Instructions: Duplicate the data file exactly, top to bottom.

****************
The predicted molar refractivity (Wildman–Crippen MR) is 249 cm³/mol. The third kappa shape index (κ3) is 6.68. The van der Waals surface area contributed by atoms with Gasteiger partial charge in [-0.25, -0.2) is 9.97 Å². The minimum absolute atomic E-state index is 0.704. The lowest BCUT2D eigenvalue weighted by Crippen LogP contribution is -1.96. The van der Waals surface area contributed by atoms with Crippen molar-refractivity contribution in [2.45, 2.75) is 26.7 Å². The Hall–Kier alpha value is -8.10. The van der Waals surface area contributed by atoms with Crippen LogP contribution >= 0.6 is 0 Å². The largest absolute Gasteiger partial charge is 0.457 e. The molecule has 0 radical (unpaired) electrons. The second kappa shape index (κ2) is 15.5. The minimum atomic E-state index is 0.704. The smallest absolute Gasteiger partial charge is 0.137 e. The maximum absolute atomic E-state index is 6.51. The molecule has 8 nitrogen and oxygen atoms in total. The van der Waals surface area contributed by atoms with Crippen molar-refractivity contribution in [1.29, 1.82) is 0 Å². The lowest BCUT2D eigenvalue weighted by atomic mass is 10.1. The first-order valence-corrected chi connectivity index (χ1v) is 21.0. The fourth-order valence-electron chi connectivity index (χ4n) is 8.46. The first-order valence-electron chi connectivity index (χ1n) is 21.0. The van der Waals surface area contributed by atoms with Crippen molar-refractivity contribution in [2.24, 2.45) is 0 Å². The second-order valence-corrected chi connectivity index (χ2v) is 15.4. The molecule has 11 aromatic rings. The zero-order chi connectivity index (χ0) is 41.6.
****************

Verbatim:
The predicted molar refractivity (Wildman–Crippen MR) is 249 cm³/mol. The third kappa shape index (κ3) is 6.68. The van der Waals surface area contributed by atoms with Gasteiger partial charge in [-0.25, -0.2) is 9.97 Å². The minimum absolute atomic E-state index is 0.704. The lowest BCUT2D eigenvalue weighted by Crippen LogP contribution is -1.96. The van der Waals surface area contributed by atoms with Crippen molar-refractivity contribution in [2.45, 2.75) is 26.7 Å². The Hall–Kier alpha value is -8.10. The van der Waals surface area contributed by atoms with Crippen LogP contribution >= 0.6 is 0 Å². The largest absolute Gasteiger partial charge is 0.457 e. The molecule has 0 radical (unpaired) electrons. The second kappa shape index (κ2) is 15.5. The minimum atomic E-state index is 0.704. The smallest absolute Gasteiger partial charge is 0.137 e. The maximum absolute atomic E-state index is 6.51. The molecule has 8 nitrogen and oxygen atoms in total. The van der Waals surface area contributed by atoms with Crippen molar-refractivity contribution in [1.29, 1.82) is 0 Å². The lowest BCUT2D eigenvalue weighted by atomic mass is 10.1. The first-order valence-corrected chi connectivity index (χ1v) is 21.0. The fourth-order valence-electron chi connectivity index (χ4n) is 8.46. The first-order valence-electron chi connectivity index (χ1n) is 21.0. The van der Waals surface area contributed by atoms with Crippen molar-refractivity contribution in [2.24, 2.45) is 0 Å². The second-order valence-corrected chi connectivity index (χ2v) is 15.4. The molecule has 11 aromatic rings. The zero-order chi connectivity index (χ0) is 41.6.